I can’t help but feel dismay that our modern preoccupations, if assessed by the balance of items offered up to view at this year’s Fair, have become so faddish. And so mass produced. And so poorly made.

OK, we’re living in a wired age and we are hooked on our technology. So, where are the hand-beaded cell phone covers? Why don’t I see tooled leather cases for laptops? What has become of pride in beautiful, well made, durable crafts to embellish the tools of our modern everyday trades? Why are hand painted Easter eggs, braided rugs and crocheted blankets considered only to be examples of “saving the skills of the past?” How did these arts become locked into traditional forms, instead of adapted to the items most commonly in use today?

In the Vicinity of Acoma

In the Vicinity of Acoma

English: Original lithograph for report of J.W...

English: Original lithograph for report of J.W. Abert of “His Examination of New Mexico in the Years 1846-47” to the Secretary of War (Photo credit: Wikipedia)

The day following my visit to the State Fair, I was escorted by a friend to one of the last places in New Mexico that I wanted – but had not yet made it – to see, Acoma Pueblo. The majority of current tribal members live in two communities in the valley, near Interstate 40 in the western half of my state. According to our guide, only about 30 people (of about 6000 tribe members) still live atop the mesa that is historical (from the 1100s) Acoma. Most of those who do live on the mesa appear to be the potters and practitioners of other traditional arts who market their wares to the groups of visitors escorted on tours coordinated by the tribe.

Our tour guide provided a lively account of the history of Acoma, in an interesting language style which notably did not use standard past tense. “The people were living atop the mesa and were welcoming the first Spaniards to come to their area. Because the straw in the mud coating of their sandstone homes reflected golden in the sun, the Spanish were thinking they had found the mythical Seven Cities of Cibola, so they were demanding that Acoma turn over its gold and, not believing there was none, they began subjugating the people with torture and killings.”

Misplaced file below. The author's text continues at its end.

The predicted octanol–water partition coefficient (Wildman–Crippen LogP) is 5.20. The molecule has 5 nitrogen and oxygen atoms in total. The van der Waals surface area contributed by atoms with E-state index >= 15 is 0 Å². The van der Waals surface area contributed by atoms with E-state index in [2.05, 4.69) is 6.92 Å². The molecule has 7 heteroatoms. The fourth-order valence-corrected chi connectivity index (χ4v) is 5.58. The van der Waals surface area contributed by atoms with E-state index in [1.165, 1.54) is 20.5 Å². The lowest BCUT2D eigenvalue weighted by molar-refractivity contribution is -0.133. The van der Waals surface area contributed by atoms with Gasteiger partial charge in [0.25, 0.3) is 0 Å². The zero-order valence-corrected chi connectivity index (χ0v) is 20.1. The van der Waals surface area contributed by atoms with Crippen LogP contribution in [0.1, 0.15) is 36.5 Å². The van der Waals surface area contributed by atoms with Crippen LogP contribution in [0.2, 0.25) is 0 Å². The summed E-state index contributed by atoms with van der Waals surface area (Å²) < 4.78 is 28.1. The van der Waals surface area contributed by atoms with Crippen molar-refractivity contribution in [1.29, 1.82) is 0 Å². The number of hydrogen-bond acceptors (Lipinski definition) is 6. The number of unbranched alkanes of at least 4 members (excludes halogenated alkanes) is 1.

The effect of our guide’s narration was to make his listeners aware of how differently the Acoma people (and most other Pueblo tribal groups I’ve interacted with) perceive time – how intimately their distant history informs their present day lives. The mixture of tradition and history with modern innovation and adaptation is also evident in the Acoma art – mostly finely painted and incised pottery – which was on offer. Some of the artists appeared dedicated to repeating ancient family patterns; others clearly added personal perspectives and made use of new colors and forms, while still reflecting traditional cultural styles. I was delighted with the demonstrated Acoma talent for maintaining art forms yet adapting them to modern needs!

WLA brooklynmuseum Pueblo Acoma Water Jar

WLA brooklynmuseum Pueblo Acoma Water Jar (Photo credit: Wikipedia)

I hope some of my online friends whose work lies in the decorative arts will take up the challenge implicit in my two days of contrasting experience. Can someone run a contest to see how many different “traditional arts” can be adapted to making modern day accessories for our ubiquitous cell phones, laptops and pads? How about a quilted dash cover? A pretty lace wrist strap for the new wearable smart phones? It would be such fun to visit the State Fair again in a few years and, instead of what I overheard one visitor describe as “so much schlock”, see rows of booths offering well-made, hand crafted items of practical use to the modern, hip visitor!

Creativity in a Second Language

September 15, 2013

I’ve started a new class through Coursera – a MOOC – that apparently has close to 125,000 people signed up for it worldwide. Mind boggling to think of that many students going to class together. The topic is Creativity – and in keeping with the course’s intent to promote more creative lives among the students, I’ve joined a subgroup of French speakers enrolled in the class. A challenging way to resurrect my skills with a language which I once spoke and wrote fluently, but which I’ve had little occasion to use in the last thirty years. Since the class is on-line, that means I’m writing French – the most difficult way to use a language skill. Should be an interesting eight weeks!